The lactate shuttle hypothesis was defined as follows: “the shuttling of lactate through the interstitium and vasculature provides a significant carbon source for oxidation and gluconeogenesis during rest and exercise” (9). Subsequently, experiments conducted by us and others have confirmed important aspects of the hypothesis, and new and important facets of the hypothesis have been developed. Admittedly, when the hypothesis was introduced, the initial reaction was mixed. Retrospectively, part of the response was attributable to controversies surrounding interpretation of isotope tracer-derived data (9–11). In part also, the “lactate shuttle” hypothesis did not find wide acceptance because it made no sense to those accepting classic “O2 debt” and “anaerobic threshold” theories. Those theories held that lactate is produced in muscle because of O2 lack and that lactate produced during exercise was a dead-end metabolite that could only be removed during recovery (53). Concepts that lactate was produced all the time in fully oxygenated cells and tissues (24,25) and that lactate production, distribution, and removal could serve the organism well (9–11,35) were simply too radical for the early to mid-1980s. Obviously, today’s views are very different.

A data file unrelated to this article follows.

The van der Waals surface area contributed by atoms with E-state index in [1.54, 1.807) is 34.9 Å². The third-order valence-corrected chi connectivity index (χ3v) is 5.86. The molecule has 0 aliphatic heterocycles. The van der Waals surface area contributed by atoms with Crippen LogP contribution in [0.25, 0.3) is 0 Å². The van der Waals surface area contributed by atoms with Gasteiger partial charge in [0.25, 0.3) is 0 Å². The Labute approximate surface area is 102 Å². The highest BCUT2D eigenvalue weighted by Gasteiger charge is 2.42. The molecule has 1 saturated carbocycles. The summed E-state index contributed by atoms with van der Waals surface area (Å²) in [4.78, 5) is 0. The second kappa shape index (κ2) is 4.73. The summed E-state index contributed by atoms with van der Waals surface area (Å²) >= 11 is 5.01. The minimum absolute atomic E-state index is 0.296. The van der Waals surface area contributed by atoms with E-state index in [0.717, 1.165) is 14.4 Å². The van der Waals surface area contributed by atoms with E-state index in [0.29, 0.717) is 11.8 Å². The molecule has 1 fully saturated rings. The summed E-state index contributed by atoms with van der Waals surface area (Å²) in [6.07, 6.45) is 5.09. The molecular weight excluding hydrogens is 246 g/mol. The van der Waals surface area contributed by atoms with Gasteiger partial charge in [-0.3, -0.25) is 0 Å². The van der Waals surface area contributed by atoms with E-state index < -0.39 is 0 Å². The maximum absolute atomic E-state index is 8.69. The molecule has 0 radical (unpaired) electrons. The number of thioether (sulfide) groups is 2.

Before delving into aspects of the current state of the hypothesis, it will be helpful for students of the subject to note several publications. At the 37th Annual Meeting of the American College of Sports Medicine held in Salt Lake City, the symposium “Current Concepts In Lactate Exchange” was held. Proceedings were published in Medicine and Science in Sports and Exercise the following year (1991) and contained papers on lactate production in skeletal muscle by Stainsby and associates (89), hepatic uptake and release by Wasserman and associates (100), the indirect pathway of hepatic glycogen formation by Magnusson and Shulman (70), the regulation of lactate metabolism in the heart by Stanley (92), the search for muscle membrane lactate transporters by Roth (85), and attempts to model lactate fluxes in vivo by Lehman (69). Additionally, this author contributed a paper on the lactate shuttle hypothesis (12). Moreover, in addition to the other papers associated with these proceedings of the 44th meeting of the ACSM, readers are referred to Gladden’s paper that appeared in Exercise and Sport Sciences Reviews (43) as well as his most recent review: “Lactate transport and exchange during exercise,” which appeared in the 1996 American Physiological Society Handbook of Physiology-Exercise: Regulation and Integration of Multiple Systems (44).
Department of Integrative Biology, University of California, Berkeley, CA 94720
Submitted for publication December 1998.
Accepted for publication December 1998.
Address for correspondence: Professor George A. Brooks, Ph.D., Department of Integrative Biology, 5101 VLSB, University of California, Berkeley, CA 94720-3140; E-mail: GBrooks@Socrates.Berkeley.Edu.